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Energised! Stamp Duty Holiday turbocharges rental property sales

The extended stamp duty holiday is having a significant positive impact on the rental market, according to new research.

In a survey of 500 UK landlords by property consultancy Knight Knox, over a quarter of respondents revealed they are planning to expand their property portfolio in the next 12 months. 

Of those, 35 per cent say that the Stamp Duty holiday extension has influenced their decision.


Typically, landlords have to pay a minimum of three per cent if their property costs £125,000 or more. However, with the stamp duty holiday, the bracket for this rate has been increased to £500,000 until June 30 when it will be reduced to £250,000 until September 30.

Knight Knox’s commercial director, Andy Phillips, says: “The last 12 months have been a total rollercoaster for the housing market. Lockdown 1.0 temporarily halted activity before Rishi Sunak’s announcement of the stamp duty holiday led to the industry facing one of the busiest periods for a decade.

“For landlords, the incentive has provided a welcome opportunity to purchase more properties while making significant savings. Appetite for rental property is high – particularly given that the financial impact of the pandemic could be affecting people’s plans to purchase – so buy to let is a fantastic investment in the current climate.”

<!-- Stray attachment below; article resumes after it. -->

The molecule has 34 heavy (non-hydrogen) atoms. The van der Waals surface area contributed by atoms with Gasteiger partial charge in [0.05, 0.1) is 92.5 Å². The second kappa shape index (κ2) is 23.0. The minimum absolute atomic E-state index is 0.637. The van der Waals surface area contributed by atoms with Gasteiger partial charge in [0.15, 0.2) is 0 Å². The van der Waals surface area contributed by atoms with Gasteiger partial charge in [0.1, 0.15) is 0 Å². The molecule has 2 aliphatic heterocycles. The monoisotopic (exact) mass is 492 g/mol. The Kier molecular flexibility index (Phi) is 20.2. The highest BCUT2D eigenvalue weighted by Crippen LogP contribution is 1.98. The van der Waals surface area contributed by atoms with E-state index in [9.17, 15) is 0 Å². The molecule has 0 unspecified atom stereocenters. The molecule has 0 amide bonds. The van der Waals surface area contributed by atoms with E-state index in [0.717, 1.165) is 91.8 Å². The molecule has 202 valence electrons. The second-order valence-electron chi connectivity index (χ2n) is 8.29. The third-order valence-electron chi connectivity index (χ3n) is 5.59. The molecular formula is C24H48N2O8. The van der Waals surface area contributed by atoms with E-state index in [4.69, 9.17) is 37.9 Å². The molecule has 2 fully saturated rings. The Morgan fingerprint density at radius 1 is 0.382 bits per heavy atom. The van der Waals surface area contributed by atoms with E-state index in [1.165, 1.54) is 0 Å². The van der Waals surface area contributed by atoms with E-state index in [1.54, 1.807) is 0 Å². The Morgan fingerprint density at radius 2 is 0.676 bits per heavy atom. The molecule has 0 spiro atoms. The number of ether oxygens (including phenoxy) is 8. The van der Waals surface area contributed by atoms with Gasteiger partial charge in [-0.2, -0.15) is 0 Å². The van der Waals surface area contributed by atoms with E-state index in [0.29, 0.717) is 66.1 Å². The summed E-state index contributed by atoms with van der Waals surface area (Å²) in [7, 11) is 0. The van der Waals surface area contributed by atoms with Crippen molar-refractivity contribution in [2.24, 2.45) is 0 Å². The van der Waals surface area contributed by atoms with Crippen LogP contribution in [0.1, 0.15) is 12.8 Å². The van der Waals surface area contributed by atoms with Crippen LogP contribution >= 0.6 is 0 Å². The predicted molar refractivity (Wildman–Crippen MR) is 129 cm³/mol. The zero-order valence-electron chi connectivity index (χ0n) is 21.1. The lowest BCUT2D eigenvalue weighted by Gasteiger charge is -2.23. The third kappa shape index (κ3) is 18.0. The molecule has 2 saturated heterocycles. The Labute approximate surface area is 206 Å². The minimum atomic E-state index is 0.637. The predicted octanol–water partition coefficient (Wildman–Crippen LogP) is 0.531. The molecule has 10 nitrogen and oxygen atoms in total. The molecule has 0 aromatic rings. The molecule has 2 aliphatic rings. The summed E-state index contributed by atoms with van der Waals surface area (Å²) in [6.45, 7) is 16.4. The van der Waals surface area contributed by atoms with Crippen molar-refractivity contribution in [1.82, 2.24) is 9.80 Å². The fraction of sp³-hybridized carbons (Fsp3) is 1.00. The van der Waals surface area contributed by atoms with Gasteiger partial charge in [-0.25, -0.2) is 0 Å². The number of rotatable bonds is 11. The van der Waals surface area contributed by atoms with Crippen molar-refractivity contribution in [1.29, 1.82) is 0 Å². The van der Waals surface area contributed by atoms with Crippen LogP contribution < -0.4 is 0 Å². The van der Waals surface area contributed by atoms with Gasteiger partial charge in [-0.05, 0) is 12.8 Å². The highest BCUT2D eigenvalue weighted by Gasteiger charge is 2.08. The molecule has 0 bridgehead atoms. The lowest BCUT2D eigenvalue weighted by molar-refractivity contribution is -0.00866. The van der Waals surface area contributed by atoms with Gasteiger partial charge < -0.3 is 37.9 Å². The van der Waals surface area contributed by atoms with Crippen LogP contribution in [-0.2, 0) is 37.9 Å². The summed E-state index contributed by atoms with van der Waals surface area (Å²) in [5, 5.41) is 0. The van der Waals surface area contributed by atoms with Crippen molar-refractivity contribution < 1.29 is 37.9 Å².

The research also found that on average, UK landlords earn over £20,000 net income per year from renting out properties and 88 per cent are feeling confident or very confident about the buy to let market outlook for the next 12 months. 

Two thirds of landlords said the pandemic had had no impact on tenancies within their properties and just four per cent were planning to reduce their portfolio over the next year.

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    What a load of nonsense! "UK landlords earn over £20,000 net income per year from renting out properties" - how many properties would you have to have to earn that NET especially if you have a mortgage and after paying all taxes, service charges (if any), repairs, etc! MOST landlords own very few properties (some just one or 2)and after tax, the greatest majority of income does equate to £20,000 NET a year! This country has lost the ability to calculate!


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